Folklore Tapes has quietly been one of the most singular and fascinating labels around for the last several years, a secret that they have managed to keep fairly well-concealed with their hyper-limited, hand-made and elaborate editions that tend to disappear quite quickly. A handful of them eventually surface on Bandcamp, but most do not: Folklore Tapes releases are nothing if not elusive and ephemeral. Thankfully, some of the more classic releases gradually get reissued, such as this one (which had an initial run of just 30). This considerably larger (and newly vinyl-ized) reissue has an interesting twist, however, as the lengthy Children of Alice piece from the original has been replaced by three atypical new pieces from guitarist Dean McPhee. Given that Children of Alice is comprised of the surviving members of Broadcast, that news will likely break a few hearts, but the two playfully hallucinatory soundscapes from the mysterious Mary Arches scratch quite a similar itch.
I certainly do not envy Dean McPhee, as stepping in as the replacement for the sole and rarely heard recording of James Cargill's post-Broadcast project is quite a tall order. Fortunately, that departed piece is slated to be included in the group's formal debut, so it has not permanently disappeared and all is well. More importantly, McPhee is a rather unique artist in his own right, so I am always eager to hear new work from him. In this case, the new work is a three-song suite entitled Avian Dream Songs ("The Robin," "The Nightingale," and "The Blackbird"). I do not have the accompanying book, unfortunately, so I remain regrettably ignorant about each bird's significance in Devonshire lore. However, I do know that crows are shapeshifters, magpie calls are an ill-omen, and that jackdaw cackles "betray runes of rut so unseemly a libertine would blush." I would love to someday hear a jackdaw-themed Dean McPhee album, but he opted more for a serene and meditative feel with these pieces rather than going for raw, full-on sex this time around. In any case, all three pieces are languorous, lovely, and unhurried improvisations over chirping and cooing field recordings of birds. Of the three, "The Nightingale" is probably my favorite and the most substantial departure from McPhee's usual fare, unfolding as a gorgeously subdued and melancholy flow of volume swells. I also quite enjoyed the tranquil and sun-dappled "The Blackbird," as it feels the most like an organic interplay with McPhee's unwitting avian collaborators.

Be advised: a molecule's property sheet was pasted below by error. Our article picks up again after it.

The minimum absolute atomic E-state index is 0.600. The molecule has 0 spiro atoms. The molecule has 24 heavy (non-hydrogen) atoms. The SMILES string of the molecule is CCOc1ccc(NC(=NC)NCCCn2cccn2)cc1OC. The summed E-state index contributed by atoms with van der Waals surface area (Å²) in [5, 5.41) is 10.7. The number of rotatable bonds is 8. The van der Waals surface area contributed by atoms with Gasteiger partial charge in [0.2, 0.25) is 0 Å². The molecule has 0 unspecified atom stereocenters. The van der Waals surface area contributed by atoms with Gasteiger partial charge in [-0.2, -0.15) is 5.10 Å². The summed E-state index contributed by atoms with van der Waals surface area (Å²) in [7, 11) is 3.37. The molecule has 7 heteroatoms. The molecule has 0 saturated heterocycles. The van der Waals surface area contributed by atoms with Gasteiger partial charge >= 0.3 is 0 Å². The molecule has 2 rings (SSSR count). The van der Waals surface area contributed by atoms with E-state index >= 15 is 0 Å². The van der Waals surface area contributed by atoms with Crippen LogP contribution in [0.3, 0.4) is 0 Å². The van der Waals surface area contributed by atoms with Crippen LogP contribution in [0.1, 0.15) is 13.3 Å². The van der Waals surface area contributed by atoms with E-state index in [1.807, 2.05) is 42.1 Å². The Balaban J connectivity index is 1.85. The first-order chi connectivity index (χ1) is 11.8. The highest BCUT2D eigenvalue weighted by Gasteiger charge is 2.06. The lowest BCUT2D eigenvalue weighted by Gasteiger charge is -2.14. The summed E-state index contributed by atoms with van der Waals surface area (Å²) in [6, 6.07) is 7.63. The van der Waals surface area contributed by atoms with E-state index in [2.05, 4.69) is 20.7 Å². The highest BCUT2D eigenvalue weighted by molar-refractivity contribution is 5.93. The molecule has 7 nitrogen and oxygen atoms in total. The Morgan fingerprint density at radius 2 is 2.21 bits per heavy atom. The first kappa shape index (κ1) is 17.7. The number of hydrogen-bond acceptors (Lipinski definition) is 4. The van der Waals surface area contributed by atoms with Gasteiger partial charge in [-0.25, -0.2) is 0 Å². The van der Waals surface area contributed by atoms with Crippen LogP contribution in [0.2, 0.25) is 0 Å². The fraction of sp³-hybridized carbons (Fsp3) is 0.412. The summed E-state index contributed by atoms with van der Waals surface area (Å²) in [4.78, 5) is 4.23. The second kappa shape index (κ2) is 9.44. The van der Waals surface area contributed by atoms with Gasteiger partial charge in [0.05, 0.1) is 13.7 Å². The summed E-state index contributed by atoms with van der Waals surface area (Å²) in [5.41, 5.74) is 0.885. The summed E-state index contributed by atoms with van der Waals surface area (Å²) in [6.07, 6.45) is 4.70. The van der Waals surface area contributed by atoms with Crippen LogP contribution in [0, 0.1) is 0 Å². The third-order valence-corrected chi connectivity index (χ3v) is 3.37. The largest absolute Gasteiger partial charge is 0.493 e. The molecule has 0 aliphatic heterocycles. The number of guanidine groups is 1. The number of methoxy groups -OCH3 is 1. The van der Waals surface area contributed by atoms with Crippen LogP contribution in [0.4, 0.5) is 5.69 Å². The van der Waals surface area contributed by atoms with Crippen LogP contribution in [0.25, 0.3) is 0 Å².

I have absolutely no idea who is behind the "Mary Arches" guise, but I definitely know that I like them. Stylistically, both halves of "The White Bird of the Oxenhams" strike a beautiful balance between collage, kitsch, and hauntology. Naturally, there are plenty of birds involved here as well, though the specific type of bird that kept turning up to foretell premature deaths in the hapless Oxenham clan is up for debate. "The Room" initially seems like a rather dark piece, opening with some wonderfully dense and eerie drones and evolving into a dissonant music box motif, but it eventually takes a rather cartoonish turn with some loud snoring and plinking percussion. It is quite a hard piece to get a handle on, covering some quite strange and varied ground over its twelve minutes. "The Reverie" is a bit more consistently strong and immediately gratifying, as it is built upon a beautifully wobbly and swooping synth melody over a lazily jaunty groove. There are also plenty of squelching and crunching field recordings in the periphery to make it even more evocative. At some point, however, that all fades away and the piece sounds like a crackling old recording of a vampire blasting away on a pipe organ in his lonely castle. Anything resembling genuine darkness is mischievously undercut with plenty of random boinging noises though, along with some weirdly hollow yet festive percussion that sounds like the missing link between Einstürzende Neubauten and Les Baxter. Then, bizarrely, it all winds to a close with a rippling and dreamy coda of almost tropical-sounding guitars.
Needless to say, the deranged and kaleidoscopic B-movie kitsch of Mary Arches makes for a very counterintuitive pairing with the understated beauty of Dean McPhee’s trio of avian dreamscapes, but it somehow perversely works as a whole. While the quiet simplicity and understated melodicism of McPhee's songs admittedly took a few listens to fully seep into my consciousness, they eventually became my favorite part of the album and provide a very necessary, sincere, and earthy counterbalance to the carnival of absurdity that follows. Of course, I enjoy that aspect of the album too, as there is plenty of fun and an occasional brush with genius amidst all the gleefully wonky madness, even if the "Oxenham" pieces are a bit too long, erratic, and uneven to quite work on their own. Ultimately, it is McPhee's subtly haunting "The Nightingale" that stealthily dominates the album and comes closest to evoking the eerie witchery and timelessness of the stories that inspired this release, but there is plenty of strange, sublime, and mindwarping terrain to explore around it.